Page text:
FOR IMMEDIATE RELEASE: FEBRUARY 2, 2017 || Contacts: Lauren Saunders ( or Jan Kruse (; 617.542.8010

Bill filed in Senate Would Block New CFPB Rule through Fast-Tracked Obscure Law

(WASHINGTON) A resolution filed in the U.S. Senate late on Wednesday by two senators from Georgia, the home state of prepaid card firm NetSpend’s parent company TSYS, would use an obscure law known as the Congressional Review Act to force a vote to block the Consumer Financial Protection Bureau’s (CFPB) prepaid card protection rule. Repeal of the rule would allow prepaid card company NetSpend to keep charging customers $80 million a year in overdraft fees while blocking basic fraud protections and fee disclosures set to go into effect for all prepaid cards, 98% of which don’t have overdraft fees.

“It is outrageous that Congress may block basic fraud protections on prepaid cards so that NetSpend can keep gouging struggling families with overdraft fees that have no place on prepaid cards,” said Lauren Saunders, associate director of the National Consumer Law Center (NCLC). “Members of Congress that support Wall Street and predatory lenders over working families may also use this vote to continue their attacks on the CFPB, our consumer watchdog, which has returned nearly $12 billion to 29 million consumers across the nation.”

Consumers shut out of the banking system or trying to avoid bank account overdraft fees use prepaid cards to get direct deposits and manage their money. Prepaid cards are a rapidly growing market, used by 9.8 percent of households in 2015 according to the FDIC. Payday lender prepaid cards, which are sold at major payday loan stores in partnership with NetSpend and a few other companies, have other unusual features that allow payday lenders to repay themselves from the card, potentially triggering an overdraft fee.

Only 2% of prepaid cards have overdraft fees, according to a survey by the CFPB. NetSpend, the only major prepaid card provider with overdraft fees, primarily sells its cards at payday loan and check cashing stores and through payroll cards used by fast food chains, retail stores and other employers of low-wage workers. The biggest prepaid card company, Green Dot, does not charge overdraft fees and supports the CFPB prepaid rule.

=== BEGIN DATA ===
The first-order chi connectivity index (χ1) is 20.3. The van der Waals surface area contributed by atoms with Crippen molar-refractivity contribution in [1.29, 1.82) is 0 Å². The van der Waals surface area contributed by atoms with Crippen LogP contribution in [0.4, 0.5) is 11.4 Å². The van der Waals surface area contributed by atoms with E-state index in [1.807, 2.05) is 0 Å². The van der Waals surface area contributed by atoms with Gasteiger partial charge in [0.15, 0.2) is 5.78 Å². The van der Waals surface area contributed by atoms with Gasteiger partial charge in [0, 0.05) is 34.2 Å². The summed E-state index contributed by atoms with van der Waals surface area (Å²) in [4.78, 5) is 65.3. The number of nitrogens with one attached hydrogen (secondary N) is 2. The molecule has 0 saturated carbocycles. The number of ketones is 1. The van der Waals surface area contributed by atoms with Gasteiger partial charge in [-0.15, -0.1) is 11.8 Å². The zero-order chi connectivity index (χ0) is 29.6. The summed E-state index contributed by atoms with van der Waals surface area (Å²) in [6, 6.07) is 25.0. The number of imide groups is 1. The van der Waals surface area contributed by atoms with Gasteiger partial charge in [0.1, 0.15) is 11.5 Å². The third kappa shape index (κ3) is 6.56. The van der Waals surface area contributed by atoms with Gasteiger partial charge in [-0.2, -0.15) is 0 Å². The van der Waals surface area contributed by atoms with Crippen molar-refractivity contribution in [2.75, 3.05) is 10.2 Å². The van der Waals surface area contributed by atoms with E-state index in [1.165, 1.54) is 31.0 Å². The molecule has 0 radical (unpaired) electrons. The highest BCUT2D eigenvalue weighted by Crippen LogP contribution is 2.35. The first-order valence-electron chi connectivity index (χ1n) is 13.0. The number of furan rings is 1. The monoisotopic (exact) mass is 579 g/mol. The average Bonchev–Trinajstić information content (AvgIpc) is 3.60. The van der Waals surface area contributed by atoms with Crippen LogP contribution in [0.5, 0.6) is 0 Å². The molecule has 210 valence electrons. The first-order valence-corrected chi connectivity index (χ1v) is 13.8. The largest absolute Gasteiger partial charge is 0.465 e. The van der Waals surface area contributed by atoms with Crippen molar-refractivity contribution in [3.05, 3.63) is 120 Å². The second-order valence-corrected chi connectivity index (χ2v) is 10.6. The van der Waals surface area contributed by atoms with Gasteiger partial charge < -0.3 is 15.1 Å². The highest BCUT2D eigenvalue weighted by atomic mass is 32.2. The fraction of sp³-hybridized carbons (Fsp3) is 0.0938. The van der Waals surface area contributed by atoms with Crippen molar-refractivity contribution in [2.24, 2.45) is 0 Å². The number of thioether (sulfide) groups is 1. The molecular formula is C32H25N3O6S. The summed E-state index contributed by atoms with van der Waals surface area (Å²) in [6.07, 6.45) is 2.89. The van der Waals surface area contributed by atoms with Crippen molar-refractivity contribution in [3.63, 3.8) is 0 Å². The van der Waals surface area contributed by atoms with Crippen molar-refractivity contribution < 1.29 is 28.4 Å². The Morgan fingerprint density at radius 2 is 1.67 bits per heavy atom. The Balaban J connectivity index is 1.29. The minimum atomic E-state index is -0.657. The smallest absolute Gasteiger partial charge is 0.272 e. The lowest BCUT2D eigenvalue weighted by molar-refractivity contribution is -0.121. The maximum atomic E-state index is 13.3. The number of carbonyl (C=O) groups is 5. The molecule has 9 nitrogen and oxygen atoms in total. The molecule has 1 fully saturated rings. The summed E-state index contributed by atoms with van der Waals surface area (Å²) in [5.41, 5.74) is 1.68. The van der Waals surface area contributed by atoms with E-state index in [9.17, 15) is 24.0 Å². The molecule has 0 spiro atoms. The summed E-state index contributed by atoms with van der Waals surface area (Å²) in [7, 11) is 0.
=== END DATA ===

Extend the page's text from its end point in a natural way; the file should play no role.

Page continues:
NetSpend’s cards offer opt-in overdraft “protection” that allows the card to be used when it is empty, with the overdraft and a $15 to $25 fee taken out of the next deposit to the card. A few other payday lender prepaid cards also have overdraft fees. NetSpend was also recently sued by the FTC for telling consumers they can access deposits to the card “today” but then blocking immediate access to the funds.

Last fall, the CFPB issued a rule that extends to prepaid cards the basic protections against fraud, unauthorized charges, and errors that consumers have with bank account debit cards. The rule, which is effective October 1, 2017, also gives consumers a simple chart of fees to help them shop for a prepaid card. The CFPB rule does not prohibit overdraft fees but adopts a number of protections for hybrid prepaid-credit cards. Companies must wait 30-days before adding overdraft credit features and must comply with the rules for credit cards, including limits on fees in the first year, consideration of ability to pay, payments only once a month, and a ban on requiring automatic repayment from incoming deposits.

“With the daily news of data breaches accelerating, working families that use prepaid cards have been waiting for years for basic fraud protections that bank account holders take for granted. Congress must reject this slash and burn effort that harms people that use prepaid cards in order to line prepaid companies pockets with overdraft fees,” Saunders added.

The prepaid card resolution was filed under the Congressional Review Act (CRA), an obscure law that gives Congress, with the President’s signature, a window to veto a rule from going into effect. The CRA has special provisions to expedite a vote and prevent a filibuster. If a rule is blocked by a CRA vote, the agency is forever barred from doing a substantially similar rule unless Congress authorizes it.